DOM Traversing

Peeling Away the jQuery Wrapper and Finding an Array

If you haven’t poked around under the hood of jQuery, you might not be aware that when you pass the jQuery function an expression or DOM element it places these elements (or, possibly a single element) into an object, and then this object is returned so that it can be chained. Without getting into the details of chaining, the fundamental concept to remember is this:

Most jQuery methods return the jQuery object itself, which allows methods to be chained.

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Quick Tip: Dynamically add an icon for external links

A common feature I’ve seen on “web 2.0” sites and wikis is the “external link” icon: . While I’m not crazy about the idea of sticking these little images all over the HTML, they’re a great candidate for using progressive enhancement. In our case, we can use jQuery to add the images pretty easily.

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Revealing Details with jQuery

A week or so ago, someone posted a comment on one of my previous articles, asking if I could help her split up the textual content of an element, showing the first part and replacing the second with a link that, when clicked, would reveal the text. This behavior would appear in an FAQ using a definition list (<dl>), with each question contained in a <dt> and each answer contained in a <dd>. I soon realized that the solution would be rather involved, so I decided to create a new entry out of it rather than simply answer her question in another comment.

Here is the simple definition list structure that I’ll be using for the example:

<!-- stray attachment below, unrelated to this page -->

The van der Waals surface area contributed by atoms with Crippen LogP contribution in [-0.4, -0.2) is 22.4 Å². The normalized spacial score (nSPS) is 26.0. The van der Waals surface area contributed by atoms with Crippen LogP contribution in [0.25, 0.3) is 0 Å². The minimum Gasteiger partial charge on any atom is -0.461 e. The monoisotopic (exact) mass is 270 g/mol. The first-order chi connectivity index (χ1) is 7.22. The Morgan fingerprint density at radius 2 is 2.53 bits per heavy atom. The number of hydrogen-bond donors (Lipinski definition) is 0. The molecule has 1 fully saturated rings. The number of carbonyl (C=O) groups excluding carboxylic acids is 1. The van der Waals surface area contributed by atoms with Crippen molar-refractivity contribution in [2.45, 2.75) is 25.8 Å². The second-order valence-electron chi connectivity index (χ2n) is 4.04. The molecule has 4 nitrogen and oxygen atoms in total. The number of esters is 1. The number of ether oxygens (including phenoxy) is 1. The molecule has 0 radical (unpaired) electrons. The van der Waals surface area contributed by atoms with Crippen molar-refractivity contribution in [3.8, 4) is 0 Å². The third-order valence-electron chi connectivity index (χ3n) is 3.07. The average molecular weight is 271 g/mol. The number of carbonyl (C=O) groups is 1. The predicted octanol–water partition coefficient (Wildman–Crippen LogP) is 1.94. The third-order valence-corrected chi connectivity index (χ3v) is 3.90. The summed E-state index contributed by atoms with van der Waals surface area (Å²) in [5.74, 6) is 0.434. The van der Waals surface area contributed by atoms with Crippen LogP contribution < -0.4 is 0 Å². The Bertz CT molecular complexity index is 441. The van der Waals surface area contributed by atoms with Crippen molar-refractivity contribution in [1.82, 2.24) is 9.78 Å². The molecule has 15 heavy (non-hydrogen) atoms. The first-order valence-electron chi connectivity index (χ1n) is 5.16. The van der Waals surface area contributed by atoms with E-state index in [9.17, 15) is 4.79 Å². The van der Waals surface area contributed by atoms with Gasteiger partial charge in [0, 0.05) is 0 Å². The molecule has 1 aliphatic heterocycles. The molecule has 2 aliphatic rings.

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Questions and Answers from the List

I’ve been feeling guilty lately about my lack of posts to this blog. But when I looked at my profile for the jQuery Google Group and discovered that for the past six months I’ve posted an average of 100+ times each month, well, I decided to give myself a break. Since I’m sure some people who stumble upon this blog aren’t subscribed to the Google group/mailing list, here are a few (edited) questions that have appeared there recently, along with my (edited) answers. I hope some of you find them helpful.

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Improved Animated Scrolling Script for Same-Page Links

After posting the last entry on animated scrolling with jQuery 1.2, I realized that I had left out an important piece of code. Actually, I didn't discover it until someone notified me that another page on the site was broken. Can you spot the problem(s)? [Note: the problem is not in line 3. The syntax highlighter just can't handle the regular expression with two slashes in it ("//") and is incorrectly treating them as a comment mark.] See the answer below the code.

  1. $(document).ready(function(){
  2.   $('a[href*=#]').click(function() {
  3.     if (location.pathname.replace(/^\//,'') == this.pathname.replace(/^\//,'')
  4.     && location.hostname == this.hostname) {
  5.       var $target = $(this.hash);
  6.       $target = $target.length && $target
  7.       || $('[name=' + this.hash.slice(1) +']');
  8.       if ($target.length) {
  9.         var targetOffset = $target.offset().top;
  10.         $('html,body')
  11.         .animate({scrollTop: targetOffset}, 1000);
  12.        return false;
  13.       }
  14.     }
  15.   });
  16. });

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Selecting Elements by Properties and DOM Expandos

Sometimes it is very convenient to store information on an element by using custom properties (DOM Expandos). For example, I use DOM Expandos in my Mouse Wheel plugin to store an array of handler methods (_mwHandlers) along with a method (_mwHandler) to call all those handlers when the mouse wheel is used. Storing these methods on the element allows me to write less code, and manage scope easier. It also gives me a function reference for easy removal when needed.

Now, what if I needed to select all elements that have a mouse wheel handler on them?

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